In the fog, remember: victory is impossible in Afghanistan

Discussion in 'Current Affairs, News and Analysis' started by msr, Jul 3, 2009.

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  1. msr

    msr LE

    The devil is not in the detail. The devil is in the whole damn thing.

    So take a look at the whole damn thing; see that occupying Afghanistan was a mistake; then close your mind to further argument or entreaty; because of argument and entreaty there will be no lack, but it will never be conclusive; and in the end we will have to decide. We must harden our hearts against this beautiful country and these handsome, noble, crazy people; and all the rest is noise.

    Matthew Parris on the money again: http://www.timesonline.co.uk/tol/comment/columnists/matthew_parris/article6632876.ece

    msr
     
  2. His idea that we can do nothing is rather indicative of the whole political atmosphere in Britain, which knows little and cares less about Afghanistan.


    At least some people, i.e., Rory Stewart, have the bollox to not only admit that Afghanistan was a mistake but also to say that we are more than capable of making it work if we pull our collective fingers out, rather than rolling over and waiting to be fcuked by the Taliban and the Afghan governement.

    http://www.scotsman.com/afghanistan/Walking-tall--Rory-Stewart.4176794.jp
     
  3. Rory Stewart - admirable & talented fellow, no doubt, but also a throwback to a bygone age when Britain (and notably Scots) really did run a fifth of the World. IMO, he's a romantic. Nothing inherently wrong with that, but...?!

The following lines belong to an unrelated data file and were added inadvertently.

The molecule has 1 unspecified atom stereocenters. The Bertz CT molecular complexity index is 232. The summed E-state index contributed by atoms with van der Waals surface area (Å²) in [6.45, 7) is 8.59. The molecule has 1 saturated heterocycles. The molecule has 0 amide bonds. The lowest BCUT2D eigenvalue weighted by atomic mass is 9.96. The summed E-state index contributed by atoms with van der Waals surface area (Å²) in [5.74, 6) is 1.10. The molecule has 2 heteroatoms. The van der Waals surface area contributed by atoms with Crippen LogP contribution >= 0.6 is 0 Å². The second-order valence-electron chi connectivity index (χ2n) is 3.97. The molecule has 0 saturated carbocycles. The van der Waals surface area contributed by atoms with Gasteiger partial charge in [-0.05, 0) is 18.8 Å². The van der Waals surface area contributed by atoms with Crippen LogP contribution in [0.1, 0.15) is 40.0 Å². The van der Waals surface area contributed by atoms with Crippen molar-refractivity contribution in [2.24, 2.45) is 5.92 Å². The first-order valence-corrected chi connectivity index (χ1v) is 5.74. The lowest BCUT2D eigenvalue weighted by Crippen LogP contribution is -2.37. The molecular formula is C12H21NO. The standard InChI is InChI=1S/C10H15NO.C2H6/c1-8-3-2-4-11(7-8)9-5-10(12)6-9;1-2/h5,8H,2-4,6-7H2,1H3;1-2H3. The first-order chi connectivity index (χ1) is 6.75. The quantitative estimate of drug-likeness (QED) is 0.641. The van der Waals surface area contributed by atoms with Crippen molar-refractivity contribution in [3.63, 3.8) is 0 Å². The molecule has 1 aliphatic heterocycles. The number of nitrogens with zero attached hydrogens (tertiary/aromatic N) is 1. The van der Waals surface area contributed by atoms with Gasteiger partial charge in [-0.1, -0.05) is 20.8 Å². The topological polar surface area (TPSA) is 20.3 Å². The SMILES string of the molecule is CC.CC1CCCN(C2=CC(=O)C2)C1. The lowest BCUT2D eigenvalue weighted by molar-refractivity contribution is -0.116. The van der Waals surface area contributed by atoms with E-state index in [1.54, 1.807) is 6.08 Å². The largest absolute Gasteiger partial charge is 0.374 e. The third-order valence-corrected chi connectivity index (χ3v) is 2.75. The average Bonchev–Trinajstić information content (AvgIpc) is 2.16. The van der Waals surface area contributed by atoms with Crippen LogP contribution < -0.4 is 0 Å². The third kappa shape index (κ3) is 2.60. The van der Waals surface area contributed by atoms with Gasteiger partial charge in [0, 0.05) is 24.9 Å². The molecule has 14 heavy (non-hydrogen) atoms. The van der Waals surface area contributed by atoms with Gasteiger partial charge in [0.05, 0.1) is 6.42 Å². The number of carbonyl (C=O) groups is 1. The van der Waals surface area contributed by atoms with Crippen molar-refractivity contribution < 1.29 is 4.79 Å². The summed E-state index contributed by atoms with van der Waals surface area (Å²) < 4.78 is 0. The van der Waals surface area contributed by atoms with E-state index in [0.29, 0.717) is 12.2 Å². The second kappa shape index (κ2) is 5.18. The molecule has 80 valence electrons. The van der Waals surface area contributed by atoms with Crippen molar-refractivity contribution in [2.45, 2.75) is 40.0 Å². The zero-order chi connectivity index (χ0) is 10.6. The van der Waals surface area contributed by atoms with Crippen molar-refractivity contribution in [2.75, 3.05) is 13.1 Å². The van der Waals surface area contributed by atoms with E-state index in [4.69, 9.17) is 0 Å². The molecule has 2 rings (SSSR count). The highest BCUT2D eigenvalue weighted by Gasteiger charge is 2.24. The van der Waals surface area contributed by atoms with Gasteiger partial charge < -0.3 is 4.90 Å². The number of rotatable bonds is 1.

Matthew Parris - an equally admirable & talented fellow, and I suspect rather more realistic in his appraisal of the current situation/ likely outcome in Afghanistan.

    As I see it, Afghanistan is hugely different from Iraq - where a combination of massive American bribes, Persian political machinations, political & economic self-interests of a predominantly urban, literate/ technically sophisticated population, and a largely cosmetic "surge" just MAY have established a rough stability; time will tell. Afghanistan, however, seems to have extremely limited potential for creation of any form of long term political stability: it's nothing more than a geographical construction; has never experienced coherent government except when imposed by an external power, and the population has been conditioned over centuries to accept whichever power prevails in a given locale at a particular time.